ORRERY, ROGER BOYLE, 1sT EARL ARL OF (1621-79), Brit ish soldier, statesman and dramatist, 3rd surviving son of Rich ard Boyle, ist earl of Cork, was born on April 25, 1621, created baron of Broghill on Feb. 28, 1627, and educated at Trinity college, Dublin, and, according to Wood, also at Oxford. He travelled in France and Italy, and coming home took part in the expedition against the Scots. He returned to Ireland on the out break of the rebellion in 1641 and fought with his brothers at the battle of Liscarrol in September 1642. On the resignation of the marquis of Ormonde, Lord Broghill consented to serve under the parliamentary commissioners till the execution of the king, when he retired from public life. He was engaged in royalist schemes, however, when Cromwell visited him, and, explaining that he knew all about his activities, offered him a chance of clearing himself by serving the Commonwealth in Ireland. He accepted, and served Cromwell faithfully throughout the Irish campaign.
Orrery was returned to Cromwell's parliaments of 1654 and 1656 as member for the county of Cork, and also in the latter assembly for Edinburgh, for which he elected to sit. He served that year as lord president of the council in Scotland; and when he returned to England he was included in the inner cabinet of Cromwell's council, and was nominated in 1657 a member of the new House of Lords. On Cromwtll's death he gave his support to Richard; but as he saw no possibility of maintaining the govern ment he left for Ireland, where by resuming his command in Munster he secured the island for Charles and anticipated Monk's overtures by inviting him to land at Cork. He sat for Arundel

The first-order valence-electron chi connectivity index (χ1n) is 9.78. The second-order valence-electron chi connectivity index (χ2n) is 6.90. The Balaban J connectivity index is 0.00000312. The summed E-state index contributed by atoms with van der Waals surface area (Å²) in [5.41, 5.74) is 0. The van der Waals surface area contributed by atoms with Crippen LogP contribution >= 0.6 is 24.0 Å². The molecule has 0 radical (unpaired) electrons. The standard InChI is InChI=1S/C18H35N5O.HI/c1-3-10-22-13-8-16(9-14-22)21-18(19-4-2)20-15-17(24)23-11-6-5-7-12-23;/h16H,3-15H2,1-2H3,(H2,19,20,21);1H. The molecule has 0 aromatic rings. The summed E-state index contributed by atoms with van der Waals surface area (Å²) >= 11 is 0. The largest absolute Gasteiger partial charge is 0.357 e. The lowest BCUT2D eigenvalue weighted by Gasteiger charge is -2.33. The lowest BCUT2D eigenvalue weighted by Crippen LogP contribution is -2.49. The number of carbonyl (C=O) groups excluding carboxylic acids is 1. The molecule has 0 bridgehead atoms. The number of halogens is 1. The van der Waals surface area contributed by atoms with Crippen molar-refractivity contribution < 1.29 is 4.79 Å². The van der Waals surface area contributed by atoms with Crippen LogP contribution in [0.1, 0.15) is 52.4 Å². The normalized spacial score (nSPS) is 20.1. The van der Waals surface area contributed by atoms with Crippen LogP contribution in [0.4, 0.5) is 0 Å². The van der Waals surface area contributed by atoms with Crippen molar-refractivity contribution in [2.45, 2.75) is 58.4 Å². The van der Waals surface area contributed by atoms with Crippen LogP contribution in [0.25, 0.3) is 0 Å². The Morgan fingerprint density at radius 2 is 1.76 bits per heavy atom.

in the Convention and in the parliament of 1661, and at the Restoration was taken into great favour. On Sept. 5, 166o, he was created earl of Orrery. The same year he was appointed a lord justice of Ireland and drew up the act of Settlement. He continued to exercise his office as lord-president of Munster till 1668, when he resigned it on account of disputes with the duke of Ormonde, the lord-lieutenant. On Nov. 25 he was impeached by the House of Commons for "raising of money by his own au thority upon his majesty's subjects," but the proceedings were interrupted by the prorogation of parliament and were not after wards renewed. He died on Oct. 26, 1679.